>They were undeveloped.   Subsequent deeds of lots on the plat did not
>reference them.  The Town of Oak Bluffs held tax title to the parcels,
>subject to the individual defendant's unforeclosed right of redemption
>
>The Land Court judge refused to recognize the easement.  In looking to
>the circumstances surrounding the sale of the parcels in the
>subdivision, the judge found nothing to show that to original subdivider
>had promoted the existence of parks as an amenity to the subdivision,
>that no person had ever assumed control over the parcels to provide for
>their maintenance and use as parks, and that there had been no
>substantial use of the parcels for recreational or park purposes. For
>these reasons, the judge concluded the plaintiffs had failed to carry
>their burden of showing that the disputed parcels were impressed with an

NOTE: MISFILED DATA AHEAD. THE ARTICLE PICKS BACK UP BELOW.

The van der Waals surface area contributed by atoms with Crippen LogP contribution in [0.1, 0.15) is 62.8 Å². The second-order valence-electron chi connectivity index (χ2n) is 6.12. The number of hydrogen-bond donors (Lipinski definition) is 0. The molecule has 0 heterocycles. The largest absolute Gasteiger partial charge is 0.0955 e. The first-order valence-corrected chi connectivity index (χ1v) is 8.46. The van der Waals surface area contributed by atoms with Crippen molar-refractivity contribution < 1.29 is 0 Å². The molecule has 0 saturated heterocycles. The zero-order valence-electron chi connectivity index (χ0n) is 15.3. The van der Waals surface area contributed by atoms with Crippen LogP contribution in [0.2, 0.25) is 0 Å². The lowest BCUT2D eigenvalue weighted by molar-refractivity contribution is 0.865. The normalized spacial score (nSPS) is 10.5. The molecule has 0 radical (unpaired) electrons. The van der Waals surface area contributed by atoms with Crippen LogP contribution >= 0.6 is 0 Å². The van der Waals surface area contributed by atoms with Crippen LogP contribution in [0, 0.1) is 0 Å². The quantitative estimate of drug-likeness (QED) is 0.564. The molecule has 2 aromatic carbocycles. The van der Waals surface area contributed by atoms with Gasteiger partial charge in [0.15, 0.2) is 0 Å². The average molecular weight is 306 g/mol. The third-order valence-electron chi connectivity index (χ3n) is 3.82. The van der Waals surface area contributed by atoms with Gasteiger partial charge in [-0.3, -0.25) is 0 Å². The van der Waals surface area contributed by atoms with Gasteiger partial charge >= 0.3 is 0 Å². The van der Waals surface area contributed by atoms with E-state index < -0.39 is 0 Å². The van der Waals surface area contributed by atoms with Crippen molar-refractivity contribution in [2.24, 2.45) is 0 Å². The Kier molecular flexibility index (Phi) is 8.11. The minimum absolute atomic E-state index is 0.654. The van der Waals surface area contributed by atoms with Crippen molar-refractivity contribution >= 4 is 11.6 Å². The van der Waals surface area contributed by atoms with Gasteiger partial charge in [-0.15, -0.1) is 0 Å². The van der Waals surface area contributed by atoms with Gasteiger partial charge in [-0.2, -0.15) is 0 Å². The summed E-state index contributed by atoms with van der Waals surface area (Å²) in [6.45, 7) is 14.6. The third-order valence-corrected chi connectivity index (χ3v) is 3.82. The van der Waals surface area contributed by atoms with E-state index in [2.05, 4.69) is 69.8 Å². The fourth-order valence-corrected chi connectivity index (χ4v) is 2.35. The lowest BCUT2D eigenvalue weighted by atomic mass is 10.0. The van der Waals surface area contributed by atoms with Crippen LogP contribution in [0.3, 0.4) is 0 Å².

>easement.
>
>The Appeals Court noted that the Land Court judge had correctly
>determined that easement rights arose from the parties intention to
>create them, as evidenced by the language of the deed and surrounding
>circumstances.
>
>On appeal, plaintiffs contended that the judge erred in concluding that
>the plan showing the disputed parcels as parks was not used to promote
>the sale of the lots and that the conduct of the owners and residents
>failed to convey an understanding that the disputed parcels were subject
>to an implied easement. 
>
>Second, plaintiffs argued that the judge failed to recognize the
>developers general development scheme for the subdivision as a seaside
>recreational community. 
>
>The court responded that it was settled law in Massachusetts that when
>land is conveyed with reference to a plan an easement is created only if